How one Chattanooga entrepreneur is customizing the art of bird watching

Photography by Mandy Land / The Happy Birdwatcher Company founder and CEO Susan Vandergriff.

Recognized every year on May 4, National Bird Day is an annual holiday that's celebrated across the country by studying birds and learning about their unique behaviors, social interactions and varied diets. Joining in the celebration, Trend sat down with Susan Vandergriff, founder and CEO of The Happy Birdwatcher Company. After participating in The Company Lab's (CO.LAB) Lifestyle & Consumer Goods Accelerator – a 12-week program for startups bringing quality products and innovation to the food and beverage and outdoors industries – Vandergriff's company is experiencing impressive growth. Here Vandergriff tells us more about her interesting and exciting concept for launching her own small business.

TREND: Tell us about your passion for birds and birding, and how your journey into entrepreneurship sprung from that love.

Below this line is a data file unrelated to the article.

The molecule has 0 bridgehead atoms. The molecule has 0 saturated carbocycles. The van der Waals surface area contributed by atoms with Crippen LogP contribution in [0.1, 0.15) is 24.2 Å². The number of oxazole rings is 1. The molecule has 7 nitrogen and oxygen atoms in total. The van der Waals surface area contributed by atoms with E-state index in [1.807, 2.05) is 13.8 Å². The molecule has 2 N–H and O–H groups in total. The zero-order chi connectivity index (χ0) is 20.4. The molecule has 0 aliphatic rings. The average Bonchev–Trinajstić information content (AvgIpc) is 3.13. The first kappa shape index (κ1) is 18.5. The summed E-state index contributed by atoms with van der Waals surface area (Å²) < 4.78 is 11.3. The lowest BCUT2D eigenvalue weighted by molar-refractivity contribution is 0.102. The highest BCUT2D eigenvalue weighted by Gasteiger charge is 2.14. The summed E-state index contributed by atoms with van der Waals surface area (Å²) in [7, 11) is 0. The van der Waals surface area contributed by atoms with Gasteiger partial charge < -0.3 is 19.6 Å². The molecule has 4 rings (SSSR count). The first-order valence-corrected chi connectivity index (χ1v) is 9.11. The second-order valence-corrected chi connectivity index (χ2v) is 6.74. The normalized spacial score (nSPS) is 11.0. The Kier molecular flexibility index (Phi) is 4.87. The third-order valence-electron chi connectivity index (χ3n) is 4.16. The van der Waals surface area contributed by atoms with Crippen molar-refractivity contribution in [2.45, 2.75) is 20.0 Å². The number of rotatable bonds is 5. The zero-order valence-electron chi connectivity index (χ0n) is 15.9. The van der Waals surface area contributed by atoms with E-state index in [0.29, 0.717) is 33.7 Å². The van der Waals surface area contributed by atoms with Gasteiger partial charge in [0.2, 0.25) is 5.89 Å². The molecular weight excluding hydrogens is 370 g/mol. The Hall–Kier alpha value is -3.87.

Previously I was the executive director of A Step Ahead Chattanooga, a nonprofit that provides access to free birth control for women. I also worked in banking for 17 years, before transitioning into the nonprofit world. I was happy in that role until I discovered birds completely by accident. I was sitting on my porch one morning doing an anxiety-reducing exercise I'd heard about in a podcast. I was experiencing a difficult season in my personal life, and this podcast had suggested a mental exercise to ground yourself by looking around and naming five things you can see, five things you can hear, three things you can touch, two things you can smell and so forth -- using all of your senses to relieve stress. I gave it a try and when I started listening, I heard birdsong and thought, that's kind of cool. I began to hear different kinds of birds singing and became totally fascinated by the beauty of all these different bird sounds around me. I wanted to know what kind of bird was singing so I downloaded an app on my phone that told me I was hearing a White-eyed Vireo. I'd never even heard of such a bird. I went to identify all the other birds I was hearing using this app and all of a sudden I'd totally forgotten about the anxiety-reducing exercise because it was so interesting, I was having fun. It became my new passion.